POINT PLEASANT – Students from Wahama, Hannan and Point Pleasant high schools on Tuesday were able to see the Supreme Court grill attorneys in person.
The justices heard three cases at the Mason County Courthouse as part of the LAWS (Legal Advancement for West Virginia Students) program. LAWS is a partnership between the court system, schools, the Bar, and the community that teaches students about the Judicial Branch of government.
Hannan High School students Cody Strickland and Issac Tincher said they thought it was a great opportunity and experience.
“I want to be a lawyer,” Tincher said.
“This week,” a group of friends quickly chimed in.
Tincher, Strickland, Cassandra Meadows and Samantha Whitt said they were surprised at how quick-witted the attorneys had to be, and how quickly they had to be ready to change from one argument to another to keep up with the Justices’ questions.
“You have to be confident,” Whitt said.
Hannan High School teacher Valerie Wolford said LAWS was a good way to teach about the judicial system. “It gets them motivated. It’s thought-provoking for them. It’s not made up. It’s real world,” she said.
Point Pleasant High School teacher Johnathan Mayne said the program was easy to integrate into both civics and AP government classes.
“It was a very thorough application,” he said.
Point Pleasant High School students got into the nitty-gritty of search-and-seizure laws, especially those applying to a police dog sniffing around the outside of a car, when it was their turn to question attorneys. Ashtyn Wedge, for one, insisted a U.S. Supreme Court ruling “is not common sense.”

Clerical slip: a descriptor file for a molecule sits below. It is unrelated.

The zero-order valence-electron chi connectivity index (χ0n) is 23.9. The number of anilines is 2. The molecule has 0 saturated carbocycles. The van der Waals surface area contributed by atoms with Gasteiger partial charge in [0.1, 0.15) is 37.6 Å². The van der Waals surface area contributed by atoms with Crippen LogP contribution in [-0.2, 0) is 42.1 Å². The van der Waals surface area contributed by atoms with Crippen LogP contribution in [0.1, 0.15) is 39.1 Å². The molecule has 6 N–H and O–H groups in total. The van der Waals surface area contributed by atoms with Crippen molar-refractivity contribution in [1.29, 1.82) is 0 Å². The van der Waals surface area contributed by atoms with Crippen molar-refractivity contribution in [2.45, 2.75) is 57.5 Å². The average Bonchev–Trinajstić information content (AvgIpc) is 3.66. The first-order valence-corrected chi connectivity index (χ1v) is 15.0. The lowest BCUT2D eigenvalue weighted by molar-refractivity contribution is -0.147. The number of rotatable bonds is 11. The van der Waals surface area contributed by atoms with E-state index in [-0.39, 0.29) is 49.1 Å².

Point Pleasant students Serena Holley and Kelsey Allbright said studying the case allowed them to learn a lot of new vocabulary words, “so many lawyer terms we didn’t know before we can now use in a sentence,” Holley said.
“But we can’t spell them,” Allbright added.
Holley and Allbright said they appreciated getting to see what happens to court cases after a trial, which is all they get to see on television.
Justice Robin Jean Davis began the LAWS program when she was Chief Justice in 1999. Since then, about 5,300 high school and college students in twenty-eight counties have participated, not including this year. The Supreme Court held the first LAWS program in Beckley in 1999. Other LAWS programs have been held in Clarksburg, Huntington, Wheeling, Summersville, Martinsburg, Parkersburg, Charleston, Romney, Princeton, Lewisburg, Moundsville, Charles Town, Elkins and Madison.
Teachers whose classes attended this year previously were invited to a training session with Supreme Court personnel. At that session, teachers received information about the state and federal court systems, suggested exercises for students, and summaries of the real Supreme Court cases their classes will hear. Later, volunteer attorneys from the area met with students to discuss the court system and the cases.
On the day of LAWS, students hear arguments in the case they have studied then meet with the attorneys who argued that case in a "debriefing" session in the courtroom.